James Spader Dons Arcane Mustache; Day-Lewis Barks
Review written by Robert Patrick
Starring: Daniel Day-Lewis, Sally Field
Abe Lincoln is always portrayed as a sentient block of wood. Here, in Spielberg’s take on the lionized president, he remains intrepid and warmly enigmatic. Daniel Day-Lewis’ voice crackles like a bed of embers as his wiry, tall frame slinks around from office to house. Day-Lewis’ portrayal of the president is a lanky, creaking and seemingly frail one. Beam-like in stature and dolloped with a his trademark hat, Spielberg’s interpretation of Lincoln is a seesaw of lore and of humanity. The late-president was a stony, unwavering representation of calm and unflappable certainty, the movie asserts, while he also carried a maimed heart that achingly palpitated for his ailing family. A portrait always half-painted, honest Abe, here more than not, is an old, ambling lion with a weary mane.
Spielberg’s film is a long, sometimes cumbersome, retelling of Lincoln’s incendiary battle with a stubborn, emotionally frugal house of representatives in his bid to free slaves. One of the most wordy and verbose pictures of the year, Lincoln rattles and skips with thorny retorts and volatile zingers that would make Howard Hawks do a double take. Think Aaron Sorkin channeling Shelby Foote. For a major studio film, Lincoln will test the patience of many audiences with its voluminous and pastoral liking for flowery words. The action is regulated to a few spry skirmishes, in the beginning of the film, while the central nervous system of the movie revolves around fiery and animated political exchanges.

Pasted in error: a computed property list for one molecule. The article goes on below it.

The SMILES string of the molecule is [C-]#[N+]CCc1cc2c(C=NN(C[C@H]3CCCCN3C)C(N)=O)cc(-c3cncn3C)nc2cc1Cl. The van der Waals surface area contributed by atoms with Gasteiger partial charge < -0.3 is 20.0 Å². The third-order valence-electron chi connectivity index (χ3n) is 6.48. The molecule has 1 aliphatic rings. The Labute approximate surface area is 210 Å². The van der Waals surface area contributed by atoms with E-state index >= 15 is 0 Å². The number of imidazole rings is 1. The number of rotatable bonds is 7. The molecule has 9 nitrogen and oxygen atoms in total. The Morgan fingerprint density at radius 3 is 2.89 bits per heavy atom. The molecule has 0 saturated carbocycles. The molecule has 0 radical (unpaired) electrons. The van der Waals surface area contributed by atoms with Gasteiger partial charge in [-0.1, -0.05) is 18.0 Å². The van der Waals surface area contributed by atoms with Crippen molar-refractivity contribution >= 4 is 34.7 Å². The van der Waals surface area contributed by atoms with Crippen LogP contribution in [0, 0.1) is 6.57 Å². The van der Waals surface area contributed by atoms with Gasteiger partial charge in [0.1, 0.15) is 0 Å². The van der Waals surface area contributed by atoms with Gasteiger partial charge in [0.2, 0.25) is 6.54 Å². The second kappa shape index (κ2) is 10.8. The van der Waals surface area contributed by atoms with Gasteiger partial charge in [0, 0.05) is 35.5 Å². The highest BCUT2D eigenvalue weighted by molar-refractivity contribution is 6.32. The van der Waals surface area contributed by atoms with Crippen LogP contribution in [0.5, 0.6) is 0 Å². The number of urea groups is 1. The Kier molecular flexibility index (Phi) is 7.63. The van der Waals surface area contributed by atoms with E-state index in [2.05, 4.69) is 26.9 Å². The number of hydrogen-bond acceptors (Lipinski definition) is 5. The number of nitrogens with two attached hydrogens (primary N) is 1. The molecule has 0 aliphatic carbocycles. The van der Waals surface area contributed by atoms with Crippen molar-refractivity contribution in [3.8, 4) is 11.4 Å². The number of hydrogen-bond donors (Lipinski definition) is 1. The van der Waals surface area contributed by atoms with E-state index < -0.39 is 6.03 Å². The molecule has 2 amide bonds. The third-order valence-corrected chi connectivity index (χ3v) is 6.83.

Even though Spielberg cant keep his hands out of the honey jar – scenes are blackjacked by his need for syrupy whimsy – there are great performances in the film, anchored by the chameleon-like Day-Lewis and James Spader’s turn as a smarmy, guffawing Democratic operative named William N. Bilboe. Some may cite Sally Field’s portrayal of the bedraggled and emotionally mercurial Mary Todd Lincoln to be of note, but she is basically, once again, playing Peter Parker’s aunt Mae from this year’s The Amazing Spider-Man.
The ending of Lincoln wheezes and halts, taking away from the teeth-gnashing political jousting of the first few hours, by making the finale too maudlin and heartfelt; too annoyingly hokey. Spielberg cant evade his own warming glow and hugs his own movie so tight that the wheels virtually pop off of the thing. Lincoln works best when Day-Lewis is allowed to chisel the words of Tony Kushner’s script with his hoarse delivery, James Spader is given the green light to bob about like a bourbon soaked buoy, and Tommy Lee Jones is free to glower and preach.
Lincoln will be pelted with Academy Award nominations – no surprise here, I’m sure you’ll agree – but out of the cavalcade of talent that the movie amasses, the one nod it deserves to get will be a best supporting actor nomination for Tommy Lee Jones. The baritone howl of the venerable actor has never seemed more incensed and proud. Lincoln made stand in its own way, but if you do your own editing, you’ll find yourself to be pleased – especially Civil War enthusiasts (watch out for a fleeting glimpse of Dan Sickles’ amputated leg).